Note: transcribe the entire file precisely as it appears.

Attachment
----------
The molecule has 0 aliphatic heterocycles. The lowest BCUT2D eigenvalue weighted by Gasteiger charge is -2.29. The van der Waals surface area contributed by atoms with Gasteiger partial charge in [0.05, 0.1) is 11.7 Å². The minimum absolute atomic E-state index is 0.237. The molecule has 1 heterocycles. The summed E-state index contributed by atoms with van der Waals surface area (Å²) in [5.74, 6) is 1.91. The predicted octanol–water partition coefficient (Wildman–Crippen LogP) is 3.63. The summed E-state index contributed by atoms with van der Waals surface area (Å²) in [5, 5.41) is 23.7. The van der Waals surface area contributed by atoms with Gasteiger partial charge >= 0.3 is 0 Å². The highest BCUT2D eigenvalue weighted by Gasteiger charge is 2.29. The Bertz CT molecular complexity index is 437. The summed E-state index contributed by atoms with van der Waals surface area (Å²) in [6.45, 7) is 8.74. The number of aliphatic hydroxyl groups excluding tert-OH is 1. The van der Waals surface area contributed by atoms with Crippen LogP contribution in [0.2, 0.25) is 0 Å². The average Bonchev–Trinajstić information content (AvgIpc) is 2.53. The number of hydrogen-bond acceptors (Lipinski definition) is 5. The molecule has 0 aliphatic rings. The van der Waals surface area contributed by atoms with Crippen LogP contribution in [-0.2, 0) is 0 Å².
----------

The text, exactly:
The molecule has 0 aliphatic heterocycles. The lowest BCUT2D eigenvalue weighted by Gasteiger charge is -2.29. The van der Waals surface area contributed by atoms with Gasteiger partial charge in [0.05, 0.1) is 11.7 Å². The minimum absolute atomic E-state index is 0.237. The molecule has 1 heterocycles. The summed E-state index contributed by atoms with van der Waals surface area (Å²) in [5.74, 6) is 1.91. The predicted octanol–water partition coefficient (Wildman–Crippen LogP) is 3.63. The summed E-state index contributed by atoms with van der Waals surface area (Å²) in [5, 5.41) is 23.7. The van der Waals surface area contributed by atoms with Gasteiger partial charge >= 0.3 is 0 Å². The highest BCUT2D eigenvalue weighted by Gasteiger charge is 2.29. The Bertz CT molecular complexity index is 437. The summed E-state index contributed by atoms with van der Waals surface area (Å²) in [6.45, 7) is 8.74. The number of aliphatic hydroxyl groups excluding tert-OH is 1. The van der Waals surface area contributed by atoms with Crippen LogP contribution in [0.2, 0.25) is 0 Å². The average Bonchev–Trinajstić information content (AvgIpc) is 2.53. The number of hydrogen-bond acceptors (Lipinski definition) is 5. The molecule has 0 aliphatic rings. The van der Waals surface area contributed by atoms with Crippen LogP contribution in [-0.2, 0) is 0 Å².